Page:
Posts Tagged ‘IKB’

Market maker should indeed be the catchphrase of the day in the Goldman testimony. Is it an adequate defense?  Does being a market maker for a financial product absolve one of all responsibility for the quality of that product?

Goldman was doing business as market maker for CDOs while its proprietary trading took positions against some of the products it was working with on the other side. Are the evident conflicts of interest in this situation outside the norm for an investment bank? These kinds of conflicts must be commonplace, and the ability to work with capital in these ways are part of the attraction to risk that is a hallmark of investment banking. Fees alone are not enough to support outsize bonuses and average salaries that push into the high six-figures.  The line between investment banks and hedge funds is very blurred with one frequently doing the other’s bidding, as was evident in Abacus.

The unfortunate problem of investment banks offering highly complex investment vehicles as institutional investments is that nearly everyone—including those averse even to the risk of fixed income—ends up becoming an unwitting investor.  Yes, IKB is a large and sophisticated investor, but they are investing with the money of many small and unsophisticated (and probably risk-averse) investors.  While Goldman’s legal responsibility is solely with IKB, its moral responsibility extends to the millions who invested in leveraged subprime debt because of the market that Goldman made.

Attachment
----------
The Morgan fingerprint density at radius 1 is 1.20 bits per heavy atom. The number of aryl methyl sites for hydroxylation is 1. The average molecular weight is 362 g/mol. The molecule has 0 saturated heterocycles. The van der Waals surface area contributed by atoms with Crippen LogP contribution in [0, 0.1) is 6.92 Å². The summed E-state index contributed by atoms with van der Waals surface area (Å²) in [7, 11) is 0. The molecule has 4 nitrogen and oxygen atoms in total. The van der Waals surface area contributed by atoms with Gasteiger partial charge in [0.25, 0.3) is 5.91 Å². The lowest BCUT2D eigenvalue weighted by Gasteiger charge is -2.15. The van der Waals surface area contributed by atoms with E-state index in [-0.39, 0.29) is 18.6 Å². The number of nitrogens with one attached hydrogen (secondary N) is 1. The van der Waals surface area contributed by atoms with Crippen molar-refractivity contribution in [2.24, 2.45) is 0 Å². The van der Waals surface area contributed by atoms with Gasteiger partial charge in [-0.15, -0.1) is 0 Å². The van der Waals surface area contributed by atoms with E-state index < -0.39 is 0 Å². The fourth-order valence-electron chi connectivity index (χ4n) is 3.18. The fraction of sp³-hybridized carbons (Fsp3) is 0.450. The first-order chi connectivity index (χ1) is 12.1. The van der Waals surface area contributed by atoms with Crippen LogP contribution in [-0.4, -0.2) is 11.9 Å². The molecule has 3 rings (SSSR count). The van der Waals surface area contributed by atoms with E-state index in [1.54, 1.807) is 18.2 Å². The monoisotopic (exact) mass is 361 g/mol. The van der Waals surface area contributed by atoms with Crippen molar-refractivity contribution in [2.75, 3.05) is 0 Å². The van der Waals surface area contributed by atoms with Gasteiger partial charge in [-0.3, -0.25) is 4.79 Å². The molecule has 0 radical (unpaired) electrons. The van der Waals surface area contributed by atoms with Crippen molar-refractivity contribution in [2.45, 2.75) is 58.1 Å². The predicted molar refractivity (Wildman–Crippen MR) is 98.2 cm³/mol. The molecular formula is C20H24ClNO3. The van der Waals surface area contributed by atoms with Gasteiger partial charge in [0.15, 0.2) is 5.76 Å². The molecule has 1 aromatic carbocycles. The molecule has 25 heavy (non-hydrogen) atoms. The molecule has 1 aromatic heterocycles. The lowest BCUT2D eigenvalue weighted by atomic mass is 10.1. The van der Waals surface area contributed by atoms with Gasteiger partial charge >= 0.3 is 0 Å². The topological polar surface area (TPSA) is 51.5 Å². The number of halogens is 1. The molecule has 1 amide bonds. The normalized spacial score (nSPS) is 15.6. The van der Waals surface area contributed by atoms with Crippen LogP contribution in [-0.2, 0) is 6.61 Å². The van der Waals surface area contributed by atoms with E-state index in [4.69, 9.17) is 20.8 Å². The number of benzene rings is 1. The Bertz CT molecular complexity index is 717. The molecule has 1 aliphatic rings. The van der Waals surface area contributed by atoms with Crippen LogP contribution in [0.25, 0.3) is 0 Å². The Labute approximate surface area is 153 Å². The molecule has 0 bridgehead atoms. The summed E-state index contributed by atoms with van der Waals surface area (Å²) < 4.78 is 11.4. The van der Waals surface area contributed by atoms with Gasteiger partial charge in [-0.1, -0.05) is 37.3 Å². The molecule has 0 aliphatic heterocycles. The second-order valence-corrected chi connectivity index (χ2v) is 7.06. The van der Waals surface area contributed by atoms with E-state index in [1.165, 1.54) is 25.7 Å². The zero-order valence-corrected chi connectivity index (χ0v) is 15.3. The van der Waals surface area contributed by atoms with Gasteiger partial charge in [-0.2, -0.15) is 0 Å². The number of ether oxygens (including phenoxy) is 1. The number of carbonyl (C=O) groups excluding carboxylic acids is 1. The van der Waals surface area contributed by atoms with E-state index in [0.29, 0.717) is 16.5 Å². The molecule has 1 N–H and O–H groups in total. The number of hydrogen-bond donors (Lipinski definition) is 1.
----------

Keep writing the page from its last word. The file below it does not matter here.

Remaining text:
They say: “We make the market.”  Investors at all levels should demand: “Make our market grow.”  When these markets are for products so abstract that even “sophisticated” investors (not to mention the people packaging them) are baffled, one must ignore the prestige of the market maker and turn to investments that are truly analyzable.  That’s the recipe for making the markets grow.


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